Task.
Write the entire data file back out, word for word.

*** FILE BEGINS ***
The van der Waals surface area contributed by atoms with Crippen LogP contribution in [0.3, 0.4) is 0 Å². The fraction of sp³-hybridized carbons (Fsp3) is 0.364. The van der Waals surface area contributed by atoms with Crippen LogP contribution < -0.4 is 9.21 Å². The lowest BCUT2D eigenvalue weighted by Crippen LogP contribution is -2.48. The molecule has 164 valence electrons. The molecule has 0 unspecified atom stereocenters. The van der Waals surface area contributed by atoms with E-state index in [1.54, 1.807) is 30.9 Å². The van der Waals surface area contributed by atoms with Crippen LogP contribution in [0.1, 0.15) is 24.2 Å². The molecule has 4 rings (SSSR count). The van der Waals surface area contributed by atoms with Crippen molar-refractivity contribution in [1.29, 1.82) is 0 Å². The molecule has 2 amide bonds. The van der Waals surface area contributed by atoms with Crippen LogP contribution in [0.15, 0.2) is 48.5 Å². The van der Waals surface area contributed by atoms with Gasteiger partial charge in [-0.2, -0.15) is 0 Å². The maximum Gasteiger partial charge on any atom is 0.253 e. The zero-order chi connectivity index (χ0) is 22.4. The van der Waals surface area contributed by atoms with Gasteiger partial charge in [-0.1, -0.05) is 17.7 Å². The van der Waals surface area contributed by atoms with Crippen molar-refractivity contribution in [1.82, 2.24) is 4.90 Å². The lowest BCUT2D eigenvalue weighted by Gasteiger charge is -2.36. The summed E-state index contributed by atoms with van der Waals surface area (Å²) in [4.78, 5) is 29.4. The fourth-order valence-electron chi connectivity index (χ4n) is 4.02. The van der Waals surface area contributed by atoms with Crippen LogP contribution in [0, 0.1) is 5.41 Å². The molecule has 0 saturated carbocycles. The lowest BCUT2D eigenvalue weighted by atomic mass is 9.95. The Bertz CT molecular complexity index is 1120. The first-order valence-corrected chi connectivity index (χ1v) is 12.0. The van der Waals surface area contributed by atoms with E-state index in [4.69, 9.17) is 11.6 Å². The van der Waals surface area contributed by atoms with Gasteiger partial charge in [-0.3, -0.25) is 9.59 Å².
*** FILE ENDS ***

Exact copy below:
The van der Waals surface area contributed by atoms with Crippen LogP contribution in [0.3, 0.4) is 0 Å². The fraction of sp³-hybridized carbons (Fsp3) is 0.364. The van der Waals surface area contributed by atoms with Crippen LogP contribution < -0.4 is 9.21 Å². The lowest BCUT2D eigenvalue weighted by Crippen LogP contribution is -2.48. The molecule has 164 valence electrons. The molecule has 0 unspecified atom stereocenters. The van der Waals surface area contributed by atoms with E-state index in [1.54, 1.807) is 30.9 Å². The van der Waals surface area contributed by atoms with Crippen LogP contribution in [0.1, 0.15) is 24.2 Å². The molecule has 4 rings (SSSR count). The van der Waals surface area contributed by atoms with Crippen molar-refractivity contribution in [1.29, 1.82) is 0 Å². The molecule has 2 amide bonds. The van der Waals surface area contributed by atoms with Crippen LogP contribution in [0.15, 0.2) is 48.5 Å². The van der Waals surface area contributed by atoms with Gasteiger partial charge in [-0.2, -0.15) is 0 Å². The maximum Gasteiger partial charge on any atom is 0.253 e. The zero-order chi connectivity index (χ0) is 22.4. The van der Waals surface area contributed by atoms with Gasteiger partial charge in [-0.1, -0.05) is 17.7 Å². The van der Waals surface area contributed by atoms with Crippen molar-refractivity contribution in [1.82, 2.24) is 4.90 Å². The lowest BCUT2D eigenvalue weighted by Gasteiger charge is -2.36. The summed E-state index contributed by atoms with van der Waals surface area (Å²) in [4.78, 5) is 29.4. The fourth-order valence-electron chi connectivity index (χ4n) is 4.02. The van der Waals surface area contributed by atoms with Crippen LogP contribution in [0, 0.1) is 5.41 Å². The molecule has 0 saturated carbocycles. The lowest BCUT2D eigenvalue weighted by atomic mass is 9.95. The Bertz CT molecular complexity index is 1120. The first-order valence-corrected chi connectivity index (χ1v) is 12.0. The van der Waals surface area contributed by atoms with E-state index in [4.69, 9.17) is 11.6 Å². The van der Waals surface area contributed by atoms with Gasteiger partial charge in [-0.3, -0.25) is 9.59 Å².